RNase cleavage-based methods for mutation/SNP detection, past and present

Hum Mutat. 2001 Sep;18(3):190-204. doi: 10.1002/humu.1175.


Mutation detection based on ribonuclease cleavage of basepair mismatches in single-stranded RNA probes hybridized to DNA targets was first described over 15 years ago. The original methods relied on RNase A for mismatch cleavage; however, this enzyme fails to cleave many mismatches and has other drawbacks. More recently, a new method for RNase-cleavage-based mutation scanning has been developed, which takes advantage of the ability of RNase 1 and RNase T1 to cleave mismatches in duplex RNA targets, when these enzymes are used in conjunction with nucleic acid intercalating dyes. The method, called NIRCA, is relatively low-cost in terms of materials and equipment required. It is being used to detect mutations and SNPs in a wide variety of genes involved in human genetic disease and cancer, as well as in disease-related viral and bacterial genes. This review describes historical and recently developed RNase cleavage-based methods for mutation/SNP scanning.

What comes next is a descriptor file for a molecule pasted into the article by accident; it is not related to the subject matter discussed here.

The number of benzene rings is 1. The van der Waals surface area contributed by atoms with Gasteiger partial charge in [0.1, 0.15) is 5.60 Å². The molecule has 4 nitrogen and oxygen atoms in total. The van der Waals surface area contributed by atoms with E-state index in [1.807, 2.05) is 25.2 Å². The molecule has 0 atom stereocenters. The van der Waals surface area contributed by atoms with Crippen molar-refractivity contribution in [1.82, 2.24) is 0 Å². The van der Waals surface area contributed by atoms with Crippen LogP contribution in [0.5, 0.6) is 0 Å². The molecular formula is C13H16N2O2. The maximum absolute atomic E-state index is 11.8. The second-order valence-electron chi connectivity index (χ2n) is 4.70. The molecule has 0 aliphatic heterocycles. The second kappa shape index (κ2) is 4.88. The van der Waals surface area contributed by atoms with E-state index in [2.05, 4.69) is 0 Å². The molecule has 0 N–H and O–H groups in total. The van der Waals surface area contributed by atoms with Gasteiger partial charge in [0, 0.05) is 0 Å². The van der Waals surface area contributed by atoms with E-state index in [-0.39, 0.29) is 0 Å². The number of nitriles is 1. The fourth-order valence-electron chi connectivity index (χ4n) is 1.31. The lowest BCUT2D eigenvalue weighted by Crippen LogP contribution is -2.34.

Publication types

  • Review

MeSH terms

  • DNA / genetics
  • DNA / metabolism
  • DNA Mutational Analysis / methods*
  • Humans
  • Mutation / genetics*
  • Nucleic Acid Heteroduplexes / genetics
  • Nucleic Acid Heteroduplexes / metabolism
  • Polymorphism, Single Nucleotide / genetics*
  • RNA / genetics
  • RNA / metabolism
  • Ribonuclease T1 / metabolism
  • Ribonuclease, Pancreatic / metabolism
  • Ribonucleases / metabolism*


  • Nucleic Acid Heteroduplexes
  • RNA
  • DNA
  • Ribonucleases
  • Ribonuclease T1
  • Ribonuclease, Pancreatic